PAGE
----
2. The sympathetic character of the alleged victim of the prior bad act. Again, the jury will be tempted to punish the defendant for the prior act if the victim was especially vulnerable.
3. The similarity between the charged crime and the prior bad act. The more similar the acts, the greater is the likelihood that the jury will draw the improper inference that if the defendant did it once, he probably did it again.
4. The comparative enormity of the charged crime and the prior bad act. When the prior act is a more serious offense than the charged crime, the introduction of that act will tend to place the defendant in a different and unfavorable light.
5. The comparable relevance of the prior bad act to the proper and forbidden inferences. Evidence of the prior bad act may be much more probative of bad character than it is of any legitimate inference permitted by Rule 404(b).
6. Whether the prior act resulted in a conviction. The jury may be tempted to punish the defendant if they believe he escaped punishment for the prior bad act.
Wease, ¶ 54, 170 P.3d at 112 (quoting Rigler, 941 P.2d at 737 n. 1); see also Gleason, ¶ 27, 57 P.3d at 342–43.
[¶ 21] A district court is not required to make express findings on each of the above-outlined factors. Vigil v. State, 2010 WY 15, ¶ 20, 224 P.3d 31, 38 (Wyo.2010). “We only require that the record contain ‘sufficient findings to support the trial court's conclusions.’ “ Id. (quoting Williams v. State, 2004 WY 117, ¶ 13, 99 P.3d 432, 442 (Wyo.2004)).
[¶ 22] Huckfeldt does not contend that the district court failed to make the required Gleason findings. He instead challenges the court's analysis of the prejudicial impact of the uncharged misconduct evidence as superficial and asserts that the uncharged misconduct evidence was irrelevant and inflammatory. Huckfeldt argues:
The analysis of the district court is superficial at best. Here we have an 11 year old victim who was much more vulnerable than a 15 or 16 year old adolescent. She was subjected to a brutal and violent rape by Mr. Huckfeldt. Any juror who heard the testimony of CD would be absolutely revolted by the crime. It would not be surprising that a juror would wonder why Mr. Huckfeldt is even out of custody after committing such an egregious offense. It would be expected, and a natural response to the evidence, jurors would consider Mr. Huckfeldt to be a danger to the local community and a threat to children in Sweetwater County. Admitting such inflammatory and irrelevant evidence amounted to a directed verdict against Mr. Huckfeldt.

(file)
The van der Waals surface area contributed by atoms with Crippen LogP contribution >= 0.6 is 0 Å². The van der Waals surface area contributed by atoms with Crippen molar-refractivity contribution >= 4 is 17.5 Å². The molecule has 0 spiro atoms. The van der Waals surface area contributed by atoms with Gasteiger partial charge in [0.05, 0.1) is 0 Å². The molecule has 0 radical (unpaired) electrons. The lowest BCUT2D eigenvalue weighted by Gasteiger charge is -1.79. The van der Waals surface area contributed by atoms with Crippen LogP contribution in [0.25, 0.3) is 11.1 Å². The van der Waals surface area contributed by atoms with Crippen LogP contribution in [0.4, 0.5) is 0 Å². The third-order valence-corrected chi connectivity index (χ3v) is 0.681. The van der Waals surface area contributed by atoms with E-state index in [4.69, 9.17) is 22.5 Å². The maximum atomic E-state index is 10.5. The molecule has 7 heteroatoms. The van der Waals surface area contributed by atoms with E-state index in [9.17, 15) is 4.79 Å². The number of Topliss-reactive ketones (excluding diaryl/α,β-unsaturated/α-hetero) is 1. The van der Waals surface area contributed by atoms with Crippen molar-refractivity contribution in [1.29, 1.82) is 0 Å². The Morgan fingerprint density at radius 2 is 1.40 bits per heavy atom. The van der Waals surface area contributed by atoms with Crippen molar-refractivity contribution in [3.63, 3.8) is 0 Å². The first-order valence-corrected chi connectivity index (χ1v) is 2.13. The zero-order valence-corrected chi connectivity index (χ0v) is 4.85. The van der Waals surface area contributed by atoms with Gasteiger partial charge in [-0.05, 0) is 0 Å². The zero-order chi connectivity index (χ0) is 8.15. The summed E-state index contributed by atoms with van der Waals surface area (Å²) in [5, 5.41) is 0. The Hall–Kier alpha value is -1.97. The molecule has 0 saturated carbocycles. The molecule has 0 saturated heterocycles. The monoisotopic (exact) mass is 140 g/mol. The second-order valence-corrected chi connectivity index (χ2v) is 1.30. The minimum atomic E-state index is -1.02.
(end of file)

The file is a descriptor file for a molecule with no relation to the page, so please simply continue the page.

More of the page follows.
[¶ 23] We disagree that the uncharged misconduct evidence admitted in this case was irrelevant or that the district court's analysis of its prejudicial impact was lacking. With respect to the probative value of the evidence, the State offered the evidence to show motive, intent, and knowledge, and to disprove fabrication. These facts were certainly in dispute given that in his statement to law enforcement, Huckfeldt accused HG of fabricating her rape allegation and stated his firm conviction that “you don't play with your kids.” Moreover, this Court has on numerous occasions held that evidence of similar sexual misconduct is relevant and admissible to prove motive and intent. See Wease, ¶ 51, 170 P.3d at 110–111 (citing cases); Hart v. State, 2002 WY 163, ¶ 10, 57 P.3d 348, 353 (Wyo.2002); Gleason, ¶ 19, 57 P.3d at 340.